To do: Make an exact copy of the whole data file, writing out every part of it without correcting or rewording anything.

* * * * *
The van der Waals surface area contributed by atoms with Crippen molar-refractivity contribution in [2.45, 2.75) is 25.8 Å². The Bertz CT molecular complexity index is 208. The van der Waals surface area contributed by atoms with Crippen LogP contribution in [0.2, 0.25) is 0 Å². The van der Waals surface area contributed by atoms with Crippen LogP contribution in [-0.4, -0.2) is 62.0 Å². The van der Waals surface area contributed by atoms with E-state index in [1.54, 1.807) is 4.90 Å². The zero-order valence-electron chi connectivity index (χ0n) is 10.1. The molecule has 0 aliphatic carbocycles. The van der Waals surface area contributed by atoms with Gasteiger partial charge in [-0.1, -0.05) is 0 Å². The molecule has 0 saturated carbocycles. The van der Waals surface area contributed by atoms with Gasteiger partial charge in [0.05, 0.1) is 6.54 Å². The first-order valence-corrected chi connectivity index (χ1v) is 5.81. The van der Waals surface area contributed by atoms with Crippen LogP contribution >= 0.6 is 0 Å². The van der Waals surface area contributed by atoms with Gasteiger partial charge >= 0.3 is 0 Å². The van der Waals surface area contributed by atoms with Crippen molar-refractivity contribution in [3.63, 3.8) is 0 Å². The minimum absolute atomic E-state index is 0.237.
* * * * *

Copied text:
The van der Waals surface area contributed by atoms with Crippen molar-refractivity contribution in [2.45, 2.75) is 25.8 Å². The Bertz CT molecular complexity index is 208. The van der Waals surface area contributed by atoms with Crippen LogP contribution in [0.2, 0.25) is 0 Å². The van der Waals surface area contributed by atoms with Crippen LogP contribution in [-0.4, -0.2) is 62.0 Å². The van der Waals surface area contributed by atoms with E-state index in [1.54, 1.807) is 4.90 Å². The zero-order valence-electron chi connectivity index (χ0n) is 10.1. The molecule has 0 aliphatic carbocycles. The van der Waals surface area contributed by atoms with Gasteiger partial charge in [-0.1, -0.05) is 0 Å². The molecule has 0 saturated carbocycles. The van der Waals surface area contributed by atoms with Gasteiger partial charge in [0.05, 0.1) is 6.54 Å². The first-order valence-corrected chi connectivity index (χ1v) is 5.81. The van der Waals surface area contributed by atoms with Crippen LogP contribution >= 0.6 is 0 Å². The van der Waals surface area contributed by atoms with Gasteiger partial charge >= 0.3 is 0 Å². The van der Waals surface area contributed by atoms with Crippen molar-refractivity contribution in [3.63, 3.8) is 0 Å². The minimum absolute atomic E-state index is 0.237.